Euphoric pain. That’s the emotion some 50,000 people experienced after running through the five boroughs on Sunday in the TCS New York City Marathon.
Crossing the finish line in Central Park, runners roared with excitement and flexed with elated pride, some even kissing the finish line itself. Others collapsed to the concrete ground, passing out and needing to be wheeled away while grimacing in agony. This is the duality suffered by participants from all 50 states and 150 counties when making the 26.2-mile trek.
The race began at the Verrazano-Narrows bridge, with runners headed into South Brooklyn and then past the Barclay’s Center hitting mile eight.
Thousands of spectators lined the streets along Fourth Avenue and Flatbush Avenue in Brooklyn, holding signs and cheering on the leagues of runners passing by.
Lilah Raptopoulos, a Brooklyn resident, planned to run the marathon but was benched due to an injury; however, she made sure to show up for her boyfriend, who was participating in the event.
Raptopoulos is a firm believer that marathon day is the “best day in New York City.”
“It’s so emotional,” Raptopoulos said. “You get to feel like everybody is rooting for the same thing. Everyone is on the same team. It’s really beautiful.”
For Jennifer Warmath, the marathon has cultivated a sense of community, which is why she keeps coming back every year to support the athletes.
“It feels like a really beautiful moment where everyone comes together regardless of your background or what you do,” Warmath said. “[I’m] just impressed with this physical feat that all of these people are able to accomplish. And just the crowd cheering on strangers, and it feels really good.”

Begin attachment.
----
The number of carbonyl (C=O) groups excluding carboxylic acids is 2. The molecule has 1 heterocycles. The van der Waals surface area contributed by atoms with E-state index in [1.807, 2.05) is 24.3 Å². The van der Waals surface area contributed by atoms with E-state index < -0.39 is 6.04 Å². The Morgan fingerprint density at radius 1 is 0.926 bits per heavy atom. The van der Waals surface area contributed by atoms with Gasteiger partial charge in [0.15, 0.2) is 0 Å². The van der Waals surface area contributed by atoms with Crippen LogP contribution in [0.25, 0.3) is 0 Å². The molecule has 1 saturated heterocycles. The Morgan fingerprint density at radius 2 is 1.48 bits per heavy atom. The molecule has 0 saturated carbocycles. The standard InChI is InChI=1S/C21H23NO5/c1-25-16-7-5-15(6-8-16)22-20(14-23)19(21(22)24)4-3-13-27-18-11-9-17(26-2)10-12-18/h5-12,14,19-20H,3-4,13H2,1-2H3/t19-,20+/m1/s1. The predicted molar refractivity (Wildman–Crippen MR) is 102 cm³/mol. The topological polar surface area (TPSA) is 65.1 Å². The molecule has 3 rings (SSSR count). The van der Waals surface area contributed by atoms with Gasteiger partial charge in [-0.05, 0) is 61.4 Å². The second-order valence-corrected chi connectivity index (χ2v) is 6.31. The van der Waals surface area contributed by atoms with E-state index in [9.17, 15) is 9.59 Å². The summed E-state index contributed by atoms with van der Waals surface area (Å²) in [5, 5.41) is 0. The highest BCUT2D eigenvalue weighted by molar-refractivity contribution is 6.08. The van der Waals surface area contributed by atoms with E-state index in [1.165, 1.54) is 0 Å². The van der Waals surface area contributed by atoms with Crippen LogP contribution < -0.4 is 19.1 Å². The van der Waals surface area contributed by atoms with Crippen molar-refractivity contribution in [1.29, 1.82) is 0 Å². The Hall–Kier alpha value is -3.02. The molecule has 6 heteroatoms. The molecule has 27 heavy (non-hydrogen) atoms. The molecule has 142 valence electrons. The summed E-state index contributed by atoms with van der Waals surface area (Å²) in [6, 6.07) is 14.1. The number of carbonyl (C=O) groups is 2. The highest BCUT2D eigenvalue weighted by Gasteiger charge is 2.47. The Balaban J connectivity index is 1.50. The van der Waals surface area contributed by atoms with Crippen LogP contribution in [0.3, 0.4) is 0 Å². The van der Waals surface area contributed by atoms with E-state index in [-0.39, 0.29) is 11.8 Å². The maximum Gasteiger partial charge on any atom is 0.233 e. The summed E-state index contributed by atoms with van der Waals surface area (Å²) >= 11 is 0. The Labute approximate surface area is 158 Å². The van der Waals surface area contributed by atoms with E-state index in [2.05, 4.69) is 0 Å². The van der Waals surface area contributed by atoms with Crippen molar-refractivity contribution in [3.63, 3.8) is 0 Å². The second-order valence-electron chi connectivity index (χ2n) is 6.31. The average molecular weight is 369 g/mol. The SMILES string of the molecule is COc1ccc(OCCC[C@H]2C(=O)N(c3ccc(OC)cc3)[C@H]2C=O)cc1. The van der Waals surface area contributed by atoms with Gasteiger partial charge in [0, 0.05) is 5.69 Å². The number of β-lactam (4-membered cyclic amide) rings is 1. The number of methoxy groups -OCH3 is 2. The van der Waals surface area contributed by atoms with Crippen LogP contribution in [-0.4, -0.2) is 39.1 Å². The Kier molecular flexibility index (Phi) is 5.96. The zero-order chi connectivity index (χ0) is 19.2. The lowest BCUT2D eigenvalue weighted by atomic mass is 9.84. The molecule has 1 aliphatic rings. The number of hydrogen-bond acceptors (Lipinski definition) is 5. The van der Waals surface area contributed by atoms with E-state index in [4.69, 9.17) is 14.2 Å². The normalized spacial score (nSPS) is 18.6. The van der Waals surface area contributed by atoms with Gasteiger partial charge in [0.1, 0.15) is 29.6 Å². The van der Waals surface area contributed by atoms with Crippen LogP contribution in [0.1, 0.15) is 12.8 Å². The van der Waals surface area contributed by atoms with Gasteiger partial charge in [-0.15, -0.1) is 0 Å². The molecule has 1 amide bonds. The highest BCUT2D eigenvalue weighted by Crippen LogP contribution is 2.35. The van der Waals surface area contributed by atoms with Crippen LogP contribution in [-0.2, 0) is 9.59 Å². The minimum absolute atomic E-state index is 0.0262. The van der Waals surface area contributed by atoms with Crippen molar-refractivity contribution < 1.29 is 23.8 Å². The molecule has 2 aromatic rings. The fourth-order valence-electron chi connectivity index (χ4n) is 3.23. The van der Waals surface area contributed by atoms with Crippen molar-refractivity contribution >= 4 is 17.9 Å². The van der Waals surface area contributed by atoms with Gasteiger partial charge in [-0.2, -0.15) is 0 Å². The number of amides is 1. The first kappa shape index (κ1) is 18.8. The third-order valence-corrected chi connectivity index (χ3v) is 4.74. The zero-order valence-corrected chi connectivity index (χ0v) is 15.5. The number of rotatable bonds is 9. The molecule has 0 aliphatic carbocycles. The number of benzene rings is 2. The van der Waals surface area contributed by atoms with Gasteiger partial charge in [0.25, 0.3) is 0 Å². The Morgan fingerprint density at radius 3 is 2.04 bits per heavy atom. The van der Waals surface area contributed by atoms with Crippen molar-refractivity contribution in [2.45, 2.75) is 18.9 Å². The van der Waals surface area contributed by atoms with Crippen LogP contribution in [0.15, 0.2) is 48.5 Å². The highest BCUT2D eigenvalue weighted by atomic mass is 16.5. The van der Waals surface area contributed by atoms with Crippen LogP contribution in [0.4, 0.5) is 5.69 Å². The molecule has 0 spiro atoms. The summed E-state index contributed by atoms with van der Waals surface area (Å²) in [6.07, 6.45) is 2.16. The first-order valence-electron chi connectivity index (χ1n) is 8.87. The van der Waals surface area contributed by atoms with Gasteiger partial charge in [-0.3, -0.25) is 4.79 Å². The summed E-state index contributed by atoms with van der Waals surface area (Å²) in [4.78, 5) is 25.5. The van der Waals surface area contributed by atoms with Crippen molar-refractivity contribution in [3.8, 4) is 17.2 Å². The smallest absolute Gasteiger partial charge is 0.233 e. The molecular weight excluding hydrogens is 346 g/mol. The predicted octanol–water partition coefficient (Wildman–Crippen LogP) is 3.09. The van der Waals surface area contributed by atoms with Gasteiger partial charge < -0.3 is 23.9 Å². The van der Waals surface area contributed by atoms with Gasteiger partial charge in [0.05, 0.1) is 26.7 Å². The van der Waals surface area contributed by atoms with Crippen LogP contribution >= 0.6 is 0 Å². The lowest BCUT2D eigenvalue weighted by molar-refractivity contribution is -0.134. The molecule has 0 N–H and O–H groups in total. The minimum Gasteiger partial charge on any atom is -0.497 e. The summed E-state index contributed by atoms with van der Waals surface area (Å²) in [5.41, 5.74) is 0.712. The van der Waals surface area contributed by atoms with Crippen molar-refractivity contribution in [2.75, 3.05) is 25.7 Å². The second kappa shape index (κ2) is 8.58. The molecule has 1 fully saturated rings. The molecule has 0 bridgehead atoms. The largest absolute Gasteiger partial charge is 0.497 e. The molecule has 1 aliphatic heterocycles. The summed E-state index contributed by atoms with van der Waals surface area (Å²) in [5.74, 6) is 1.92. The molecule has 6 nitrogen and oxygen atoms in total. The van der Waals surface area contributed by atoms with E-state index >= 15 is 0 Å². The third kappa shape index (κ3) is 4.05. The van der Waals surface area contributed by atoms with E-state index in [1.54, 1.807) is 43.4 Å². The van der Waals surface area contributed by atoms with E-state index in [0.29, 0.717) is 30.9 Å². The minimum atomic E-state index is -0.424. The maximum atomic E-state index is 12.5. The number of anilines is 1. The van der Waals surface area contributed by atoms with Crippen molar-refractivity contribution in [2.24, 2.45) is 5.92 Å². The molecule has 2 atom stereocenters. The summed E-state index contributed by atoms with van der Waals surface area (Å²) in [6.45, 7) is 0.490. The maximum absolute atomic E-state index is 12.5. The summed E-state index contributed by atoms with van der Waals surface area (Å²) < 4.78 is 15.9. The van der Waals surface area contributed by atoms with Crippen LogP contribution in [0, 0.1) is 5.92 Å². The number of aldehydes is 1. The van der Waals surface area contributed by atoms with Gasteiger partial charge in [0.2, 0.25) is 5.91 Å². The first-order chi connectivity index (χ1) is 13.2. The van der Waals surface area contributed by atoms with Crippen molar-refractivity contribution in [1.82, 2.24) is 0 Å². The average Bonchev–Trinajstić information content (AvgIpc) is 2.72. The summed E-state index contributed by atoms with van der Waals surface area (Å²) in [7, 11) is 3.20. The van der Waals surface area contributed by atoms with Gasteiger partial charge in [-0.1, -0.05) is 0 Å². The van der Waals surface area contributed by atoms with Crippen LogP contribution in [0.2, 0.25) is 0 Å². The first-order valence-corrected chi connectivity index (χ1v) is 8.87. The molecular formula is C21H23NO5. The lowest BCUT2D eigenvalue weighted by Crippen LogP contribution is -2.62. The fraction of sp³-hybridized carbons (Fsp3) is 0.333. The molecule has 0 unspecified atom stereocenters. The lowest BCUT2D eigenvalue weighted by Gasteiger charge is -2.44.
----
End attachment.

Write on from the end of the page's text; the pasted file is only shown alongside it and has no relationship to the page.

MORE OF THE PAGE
After garnering some momentum, the runners entered Queens, until they reached the Queensboro Bridge, where they crossed into Manhattan hitting 20 miles, making their way north to the Bronx and then back down into Manhattan through Harlem toward Fifth Avenue, culminating on 68th Street in Central Park.
Anna Dracheva, who hails from Dubai, told amNewYork Metro that the New York City Marathon has a reputation for being difficult. With this in mind, she says she spent the entire year preparing to make her first run.
“I really was prepared for something tough. I was expecting really steep hills on some of the bridges. That’s how it went more or less,” Dracheva said, adding that she was surprised by the fans who kept her motivated. “Thanks for the huge support, I haven’t seen anything, anywhere else similar to that.”
Dracheva described her first time participating as incredible and insisted others make the attempt.
“After you have done the New York Marathon, it’s probably hard to find anything comparable,” Dracheva said.
Native New Yorker Fausto Bonilla ran for more than just himself. A five-year cancer survivor, Bonilla says he lost his mother and grandmother to the disease and chose to take part in their honor. After crossing the finish line, he fell to his knees and wept thinking of them.
“It’s heavy. I had really bad cramps, I was struggling mentally but the only thing that went through my head I was thinking: this is for grandma, this is for mom. This is for those that can’t run,” Bonilla shared. “Hopefully it will motivate somebody at some point because you know what, I beat cancer.”
Bonilla added that he ran on behalf of the Ulman foundation, an organization that aided him during his battle with the disease. While runners passed by him as he spoke, Bonilla choked up, marveling at life and the marathon itself.
“I don’t care if this is your first marathon or this is your 20th, we just did something as a team, collectively, all of the people here and that’s very motivating to me,” Ulman said.